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Weekend Reading - Gaining: The Truth About Life After Eating Disorders

During National Eating Disorder Awareness Week, I think that it's important that we take more away from it all than anger at the fashion industry, misunderstanding and confusion.


We all like to point fingers and speculate about eating disorders but the only ones who really know the truth behind it are those with eating disorders. Aimee Liu had anorexia in her 20s and conquered it, or so she thought. In her 40s, she stopped eating again. She wrote the book Gaining: The Truth About Life After Eating Disorders ($16.49) to chronicle her own struggles and dispel myths but also to tell the stories of 40 other people with eating disorders too. Liu believes that societal pressure, popular culture and family dysfunction do not make someone anorexic; it takes a particular genetic predisposition and temperament. The book will teach you who is susceptible to eating disorders and why, how these diseases can waste sufferers' lives in ways that have nothing to do with food or weight and why recovery requires more than good nutrition.

To read an excerpt from the book, read more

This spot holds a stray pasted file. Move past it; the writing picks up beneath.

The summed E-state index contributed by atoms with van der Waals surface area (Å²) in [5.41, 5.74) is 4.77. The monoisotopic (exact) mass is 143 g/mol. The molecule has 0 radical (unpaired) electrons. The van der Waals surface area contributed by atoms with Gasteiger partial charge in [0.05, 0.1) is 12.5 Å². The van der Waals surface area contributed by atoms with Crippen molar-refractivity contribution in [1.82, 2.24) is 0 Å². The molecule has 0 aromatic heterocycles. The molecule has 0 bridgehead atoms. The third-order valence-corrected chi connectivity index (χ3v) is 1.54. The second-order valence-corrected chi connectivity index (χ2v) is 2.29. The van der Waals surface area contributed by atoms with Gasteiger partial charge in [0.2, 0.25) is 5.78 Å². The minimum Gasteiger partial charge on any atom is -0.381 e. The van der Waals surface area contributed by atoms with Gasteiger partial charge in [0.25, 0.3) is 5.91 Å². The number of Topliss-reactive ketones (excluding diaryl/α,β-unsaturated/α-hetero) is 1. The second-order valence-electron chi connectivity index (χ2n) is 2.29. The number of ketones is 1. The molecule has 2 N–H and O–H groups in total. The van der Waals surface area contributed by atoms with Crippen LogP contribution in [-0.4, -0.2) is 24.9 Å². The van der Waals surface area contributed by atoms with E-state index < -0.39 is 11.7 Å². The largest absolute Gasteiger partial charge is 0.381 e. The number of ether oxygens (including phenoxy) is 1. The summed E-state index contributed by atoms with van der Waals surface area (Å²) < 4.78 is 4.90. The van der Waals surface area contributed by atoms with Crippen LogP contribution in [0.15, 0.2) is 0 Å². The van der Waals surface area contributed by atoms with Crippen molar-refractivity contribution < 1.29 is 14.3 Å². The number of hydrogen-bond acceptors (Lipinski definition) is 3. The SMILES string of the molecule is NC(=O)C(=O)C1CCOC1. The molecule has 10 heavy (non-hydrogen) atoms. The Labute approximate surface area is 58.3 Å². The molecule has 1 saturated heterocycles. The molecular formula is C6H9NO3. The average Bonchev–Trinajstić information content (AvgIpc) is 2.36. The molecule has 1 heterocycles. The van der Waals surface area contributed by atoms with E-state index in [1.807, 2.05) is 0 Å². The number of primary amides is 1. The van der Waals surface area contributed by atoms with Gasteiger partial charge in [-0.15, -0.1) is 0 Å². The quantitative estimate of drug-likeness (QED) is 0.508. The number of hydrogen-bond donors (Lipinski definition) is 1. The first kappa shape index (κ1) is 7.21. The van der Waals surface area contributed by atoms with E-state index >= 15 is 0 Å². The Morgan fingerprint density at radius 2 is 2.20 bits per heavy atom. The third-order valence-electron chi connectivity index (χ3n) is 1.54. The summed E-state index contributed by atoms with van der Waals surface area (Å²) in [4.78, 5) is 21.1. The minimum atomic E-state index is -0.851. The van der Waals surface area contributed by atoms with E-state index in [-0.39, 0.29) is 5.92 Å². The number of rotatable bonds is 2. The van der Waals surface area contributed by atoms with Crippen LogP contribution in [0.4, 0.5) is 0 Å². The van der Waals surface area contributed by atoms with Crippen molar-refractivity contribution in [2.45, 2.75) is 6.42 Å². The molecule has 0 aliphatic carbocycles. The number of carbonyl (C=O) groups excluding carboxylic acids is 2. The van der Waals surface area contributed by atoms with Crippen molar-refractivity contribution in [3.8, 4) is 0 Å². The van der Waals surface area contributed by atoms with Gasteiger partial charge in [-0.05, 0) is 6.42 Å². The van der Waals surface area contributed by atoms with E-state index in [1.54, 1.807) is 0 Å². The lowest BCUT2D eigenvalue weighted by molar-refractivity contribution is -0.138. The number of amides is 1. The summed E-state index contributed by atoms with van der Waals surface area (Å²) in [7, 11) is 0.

In my lifelong habit of biting my nails. I glanced across the table. Yes, Candace also chewed her nails, although, tellingly, she had succeeded in restricting herself to her left ring finger.

Was anorexia nervosa merely another symptom of this internal constraint’ The more Candace and I talked, the more we did seem to have in common. Our similarities went way beyond where and when we were raised: we both dreaded making a mistake; both hated being the center of attention, even though we craved praise and needed to excel; we didn’t laugh easily or openly or trust ourselves to relax. I imagined the two of us standing side by side, question marks tattooed on our foreheads.

That night I said to Candace, "If we went back and talked with the other women we knew who had eating disorders in high school and college, I think we'd find we all have more in common - even today - than we have with the rest of our classmates."

But Candace was not so sure. "Don't you think people change’"

"I think they can when they know what needs changing.

Gaining weight was only a first step - for me, at least." ....

I'm totally going to add this to my list of weekend reading. You can buy the book from amazon.com.

Excerpt from MSNBC.com

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